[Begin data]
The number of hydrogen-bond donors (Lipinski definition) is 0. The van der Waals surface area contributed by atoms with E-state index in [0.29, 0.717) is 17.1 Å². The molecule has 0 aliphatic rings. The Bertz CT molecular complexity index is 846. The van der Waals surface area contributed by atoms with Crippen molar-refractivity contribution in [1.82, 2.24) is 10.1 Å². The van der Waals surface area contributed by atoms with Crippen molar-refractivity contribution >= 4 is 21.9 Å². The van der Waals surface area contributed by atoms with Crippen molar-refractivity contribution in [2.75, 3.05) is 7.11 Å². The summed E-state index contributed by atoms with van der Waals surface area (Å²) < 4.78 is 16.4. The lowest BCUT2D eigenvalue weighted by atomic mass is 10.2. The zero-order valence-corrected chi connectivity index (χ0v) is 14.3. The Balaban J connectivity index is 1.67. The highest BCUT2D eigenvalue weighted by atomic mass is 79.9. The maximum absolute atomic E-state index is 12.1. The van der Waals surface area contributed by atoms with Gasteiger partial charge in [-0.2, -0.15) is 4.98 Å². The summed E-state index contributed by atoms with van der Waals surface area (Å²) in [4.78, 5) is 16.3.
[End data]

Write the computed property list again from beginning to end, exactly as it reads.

The number of hydrogen-bond donors (Lipinski definition) is 0. The van der Waals surface area contributed by atoms with E-state index in [0.29, 0.717) is 17.1 Å². The molecule has 0 aliphatic rings. The Bertz CT molecular complexity index is 846. The van der Waals surface area contributed by atoms with Crippen molar-refractivity contribution in [1.82, 2.24) is 10.1 Å². The van der Waals surface area contributed by atoms with Crippen molar-refractivity contribution >= 4 is 21.9 Å². The van der Waals surface area contributed by atoms with Crippen molar-refractivity contribution in [2.75, 3.05) is 7.11 Å². The summed E-state index contributed by atoms with van der Waals surface area (Å²) < 4.78 is 16.4. The lowest BCUT2D eigenvalue weighted by atomic mass is 10.2. The zero-order valence-corrected chi connectivity index (χ0v) is 14.3. The Balaban J connectivity index is 1.67. The highest BCUT2D eigenvalue weighted by atomic mass is 79.9. The maximum absolute atomic E-state index is 12.1. The van der Waals surface area contributed by atoms with Gasteiger partial charge in [-0.2, -0.15) is 4.98 Å². The summed E-state index contributed by atoms with van der Waals surface area (Å²) in [4.78, 5) is 16.3.